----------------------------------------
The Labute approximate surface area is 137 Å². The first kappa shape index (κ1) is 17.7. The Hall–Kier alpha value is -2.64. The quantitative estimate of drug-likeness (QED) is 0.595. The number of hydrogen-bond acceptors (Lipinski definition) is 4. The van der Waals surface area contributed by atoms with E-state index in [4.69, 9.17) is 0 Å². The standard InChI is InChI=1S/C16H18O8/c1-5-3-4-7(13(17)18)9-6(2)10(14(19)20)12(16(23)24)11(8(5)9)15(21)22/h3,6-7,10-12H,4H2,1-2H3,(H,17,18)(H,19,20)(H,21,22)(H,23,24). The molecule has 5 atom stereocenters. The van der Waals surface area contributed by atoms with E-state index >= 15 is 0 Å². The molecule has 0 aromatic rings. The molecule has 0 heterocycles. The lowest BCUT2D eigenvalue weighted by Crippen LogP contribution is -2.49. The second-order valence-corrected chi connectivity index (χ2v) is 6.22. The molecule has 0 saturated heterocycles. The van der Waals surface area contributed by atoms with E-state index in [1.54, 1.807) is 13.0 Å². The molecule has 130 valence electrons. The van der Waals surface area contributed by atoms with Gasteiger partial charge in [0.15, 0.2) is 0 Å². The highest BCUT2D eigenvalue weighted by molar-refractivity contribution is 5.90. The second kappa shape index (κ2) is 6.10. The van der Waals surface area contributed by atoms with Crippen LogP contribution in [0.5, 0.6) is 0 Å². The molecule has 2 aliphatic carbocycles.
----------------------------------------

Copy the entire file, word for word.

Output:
The Labute approximate surface area is 137 Å². The first kappa shape index (κ1) is 17.7. The Hall–Kier alpha value is -2.64. The quantitative estimate of drug-likeness (QED) is 0.595. The number of hydrogen-bond acceptors (Lipinski definition) is 4. The van der Waals surface area contributed by atoms with E-state index in [4.69, 9.17) is 0 Å². The standard InChI is InChI=1S/C16H18O8/c1-5-3-4-7(13(17)18)9-6(2)10(14(19)20)12(16(23)24)11(8(5)9)15(21)22/h3,6-7,10-12H,4H2,1-2H3,(H,17,18)(H,19,20)(H,21,22)(H,23,24). The molecule has 5 atom stereocenters. The van der Waals surface area contributed by atoms with E-state index >= 15 is 0 Å². The molecule has 0 aromatic rings. The molecule has 0 heterocycles. The lowest BCUT2D eigenvalue weighted by Crippen LogP contribution is -2.49. The second-order valence-corrected chi connectivity index (χ2v) is 6.22. The molecule has 0 saturated heterocycles. The van der Waals surface area contributed by atoms with E-state index in [1.54, 1.807) is 13.0 Å². The molecule has 130 valence electrons. The van der Waals surface area contributed by atoms with Gasteiger partial charge in [0.15, 0.2) is 0 Å². The highest BCUT2D eigenvalue weighted by molar-refractivity contribution is 5.90. The second kappa shape index (κ2) is 6.10. The van der Waals surface area contributed by atoms with Crippen LogP contribution in [0.5, 0.6) is 0 Å². The molecule has 2 aliphatic carbocycles.